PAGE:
Republican presidential candidate Carly Fiorina during the CNN Republican presidential debate on Dec. 15, 2015 in Las Vegas, Nev.
Photo by Justin Sullivan/Getty

Carly Fiorina tries a more gendered pitch

Updated

In previous debates, Republican presidential candidate Carly Fiorina has been a cool and deliberate attacker, making her name by rattling off unflinching insults. (Many of those attacks proved false.) What she hasn’t done much is allude to the undeniable fact that she’s the only woman in the race.

That changed at Tuesday’s Las Vegas debate, where Fiorina seemed to make a concerted effort to stand out by pointing out her gender, alongside her more customary pitch that her private sector technology experience has prepared her to be president.

“I fought my way to the top of corporate America while being called every B word in the book,” she said in her opening statement, after a mention of surviving breast cancer. (Twitter promptly offered a list of all the b-words it could think of.) 

Most brazenly of all, Fiorina quoted a conservative leader to make a specifically gendered appeal: “I’ll just add that Margaret Thatcher once said, ‘If you want something talked about, ask a man; if you want something done, ask a woman.‘ “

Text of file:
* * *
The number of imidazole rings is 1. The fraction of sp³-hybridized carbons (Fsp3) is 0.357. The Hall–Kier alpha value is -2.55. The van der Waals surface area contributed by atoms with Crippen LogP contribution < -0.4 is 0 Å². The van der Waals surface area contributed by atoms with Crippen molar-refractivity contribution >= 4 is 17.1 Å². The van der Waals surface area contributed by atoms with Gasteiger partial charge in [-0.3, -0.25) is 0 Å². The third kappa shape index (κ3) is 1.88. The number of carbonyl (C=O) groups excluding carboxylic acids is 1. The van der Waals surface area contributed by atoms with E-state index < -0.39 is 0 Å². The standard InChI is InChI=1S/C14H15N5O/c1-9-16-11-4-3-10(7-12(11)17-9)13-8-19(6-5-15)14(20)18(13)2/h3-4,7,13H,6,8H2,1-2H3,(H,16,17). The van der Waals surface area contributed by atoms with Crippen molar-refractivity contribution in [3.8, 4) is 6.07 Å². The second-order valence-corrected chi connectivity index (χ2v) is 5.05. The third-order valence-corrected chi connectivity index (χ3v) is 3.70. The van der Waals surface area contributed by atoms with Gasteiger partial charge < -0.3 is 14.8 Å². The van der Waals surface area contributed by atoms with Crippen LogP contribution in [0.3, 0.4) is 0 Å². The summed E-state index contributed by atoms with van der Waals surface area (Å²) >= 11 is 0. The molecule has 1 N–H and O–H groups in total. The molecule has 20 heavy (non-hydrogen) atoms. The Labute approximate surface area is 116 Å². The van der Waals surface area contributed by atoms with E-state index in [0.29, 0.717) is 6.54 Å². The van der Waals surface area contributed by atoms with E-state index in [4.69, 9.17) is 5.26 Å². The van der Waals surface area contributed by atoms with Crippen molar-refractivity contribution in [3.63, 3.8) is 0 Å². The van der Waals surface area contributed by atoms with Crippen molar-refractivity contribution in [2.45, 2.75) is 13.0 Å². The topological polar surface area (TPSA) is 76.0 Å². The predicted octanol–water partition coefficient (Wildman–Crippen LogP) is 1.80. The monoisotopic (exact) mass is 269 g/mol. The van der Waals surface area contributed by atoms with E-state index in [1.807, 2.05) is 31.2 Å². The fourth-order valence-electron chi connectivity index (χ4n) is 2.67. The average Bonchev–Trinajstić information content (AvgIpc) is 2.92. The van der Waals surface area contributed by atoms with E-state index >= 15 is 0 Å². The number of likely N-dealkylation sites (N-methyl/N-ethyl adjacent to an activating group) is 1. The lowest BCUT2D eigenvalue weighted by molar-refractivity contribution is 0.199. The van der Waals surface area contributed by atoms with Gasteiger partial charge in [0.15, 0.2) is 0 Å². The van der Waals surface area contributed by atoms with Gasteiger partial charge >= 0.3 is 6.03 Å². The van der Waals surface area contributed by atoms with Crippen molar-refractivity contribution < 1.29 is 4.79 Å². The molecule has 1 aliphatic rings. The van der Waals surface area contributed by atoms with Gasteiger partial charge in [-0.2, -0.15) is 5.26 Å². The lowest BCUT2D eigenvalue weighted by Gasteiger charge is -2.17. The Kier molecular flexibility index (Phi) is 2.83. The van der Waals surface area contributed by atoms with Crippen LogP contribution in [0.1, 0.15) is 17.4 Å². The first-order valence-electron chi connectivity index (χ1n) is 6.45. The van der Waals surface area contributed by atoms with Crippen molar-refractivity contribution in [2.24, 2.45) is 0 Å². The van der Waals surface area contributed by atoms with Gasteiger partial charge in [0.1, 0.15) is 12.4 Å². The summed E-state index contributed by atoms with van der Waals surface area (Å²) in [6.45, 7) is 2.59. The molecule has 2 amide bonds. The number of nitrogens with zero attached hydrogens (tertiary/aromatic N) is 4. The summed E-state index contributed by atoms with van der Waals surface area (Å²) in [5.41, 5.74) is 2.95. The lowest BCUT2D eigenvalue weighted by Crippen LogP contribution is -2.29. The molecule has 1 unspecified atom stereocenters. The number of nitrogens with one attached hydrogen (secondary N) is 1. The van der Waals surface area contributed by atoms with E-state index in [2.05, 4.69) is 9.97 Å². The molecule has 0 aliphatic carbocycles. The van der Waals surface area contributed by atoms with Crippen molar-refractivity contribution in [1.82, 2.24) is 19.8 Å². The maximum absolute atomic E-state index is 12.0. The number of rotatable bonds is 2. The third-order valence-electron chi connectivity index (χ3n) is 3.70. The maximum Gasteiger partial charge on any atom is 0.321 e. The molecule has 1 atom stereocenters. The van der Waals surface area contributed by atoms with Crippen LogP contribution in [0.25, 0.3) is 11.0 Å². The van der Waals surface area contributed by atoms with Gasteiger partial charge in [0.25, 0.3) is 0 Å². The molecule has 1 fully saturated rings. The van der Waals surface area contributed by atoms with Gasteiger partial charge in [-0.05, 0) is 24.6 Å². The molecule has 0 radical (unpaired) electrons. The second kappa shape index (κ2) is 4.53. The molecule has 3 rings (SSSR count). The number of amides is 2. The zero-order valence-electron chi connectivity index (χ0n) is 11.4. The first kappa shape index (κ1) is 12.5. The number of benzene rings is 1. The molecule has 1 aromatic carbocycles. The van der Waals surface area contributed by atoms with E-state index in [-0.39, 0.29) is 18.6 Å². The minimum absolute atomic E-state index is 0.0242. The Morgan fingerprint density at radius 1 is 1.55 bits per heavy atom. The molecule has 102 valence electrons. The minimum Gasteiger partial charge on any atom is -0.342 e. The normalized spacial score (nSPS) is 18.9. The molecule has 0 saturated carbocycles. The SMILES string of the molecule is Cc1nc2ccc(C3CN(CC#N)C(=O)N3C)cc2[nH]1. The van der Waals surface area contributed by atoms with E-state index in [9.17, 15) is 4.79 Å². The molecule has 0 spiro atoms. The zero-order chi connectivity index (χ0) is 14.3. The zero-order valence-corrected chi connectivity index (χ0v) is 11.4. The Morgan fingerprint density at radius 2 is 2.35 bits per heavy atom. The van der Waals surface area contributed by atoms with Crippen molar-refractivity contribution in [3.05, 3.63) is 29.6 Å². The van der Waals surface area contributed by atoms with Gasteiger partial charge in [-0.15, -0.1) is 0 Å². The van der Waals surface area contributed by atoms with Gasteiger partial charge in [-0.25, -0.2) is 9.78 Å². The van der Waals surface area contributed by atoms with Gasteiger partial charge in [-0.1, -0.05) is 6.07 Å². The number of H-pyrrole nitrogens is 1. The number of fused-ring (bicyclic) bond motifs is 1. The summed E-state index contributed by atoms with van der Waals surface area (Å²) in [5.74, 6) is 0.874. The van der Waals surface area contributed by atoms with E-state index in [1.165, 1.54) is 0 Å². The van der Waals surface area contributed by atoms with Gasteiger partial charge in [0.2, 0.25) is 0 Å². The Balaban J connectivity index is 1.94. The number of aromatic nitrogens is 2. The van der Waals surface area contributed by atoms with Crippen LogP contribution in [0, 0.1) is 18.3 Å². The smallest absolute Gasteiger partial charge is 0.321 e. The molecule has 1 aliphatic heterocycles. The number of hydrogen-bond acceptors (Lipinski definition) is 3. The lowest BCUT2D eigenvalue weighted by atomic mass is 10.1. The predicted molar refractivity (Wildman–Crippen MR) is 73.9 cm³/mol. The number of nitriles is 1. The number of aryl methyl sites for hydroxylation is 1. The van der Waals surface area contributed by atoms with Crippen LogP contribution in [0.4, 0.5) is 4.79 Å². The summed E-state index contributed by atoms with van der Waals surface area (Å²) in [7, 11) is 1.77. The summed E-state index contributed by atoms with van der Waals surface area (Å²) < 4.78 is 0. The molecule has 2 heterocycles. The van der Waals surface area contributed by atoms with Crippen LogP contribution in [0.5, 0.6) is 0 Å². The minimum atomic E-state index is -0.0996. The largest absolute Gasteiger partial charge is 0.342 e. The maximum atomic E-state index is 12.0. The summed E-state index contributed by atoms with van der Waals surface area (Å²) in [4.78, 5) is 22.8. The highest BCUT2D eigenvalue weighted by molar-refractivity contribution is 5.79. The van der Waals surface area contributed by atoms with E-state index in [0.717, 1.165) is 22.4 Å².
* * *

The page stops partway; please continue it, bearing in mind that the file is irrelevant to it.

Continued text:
It’s a risky gambit. Fiorina is a member of a party that is uneasy with acknowledging gender, which spent a good chunk of the night disavowing so-called “political correctness,” and which is up against a likely Democratic nominee, Hillary Clinton, who is comfortable embracing her possible status as the first female president. 

Indeed, prominent conservative commentators seemed to disdain Fiorina’s strategy. “Wow…Fiorina goes full vagina right away,” tweeted Iowa radio host and Ted Cruz endorser Steve Deace.

“I love Thatcher and I love Fiorina, but I did not love Fiorina’s use of that Thatcher quote,” tweeted the Federalist’s Mollie Hemingway. “Identity politics are for the other party.”

Of course, the GOP isn’t averse to its own brand of identity politics – as its reliance on the votes of white evangelicals and its candidates’ broadsides against immigration and terrorism make clear. In any case, Fiorina did not seem to break out in this debate as she had in the past. 
 
“I hope at some point you’re going to ask me my strategy,” she interjected at one point during a discussion of ISIS. 

“We will get to – we have a lot of time, Miss Fiorina,” moderator Wolf Blitzer replied. Whatever Fiorina’s preferred salutation (she is technically a Mrs., and Ms. is all purpose), she never really got her moment. 

Carly Fiorina, Debates and Women in Politics

Carly Fiorina tries a more gendered pitch

Updated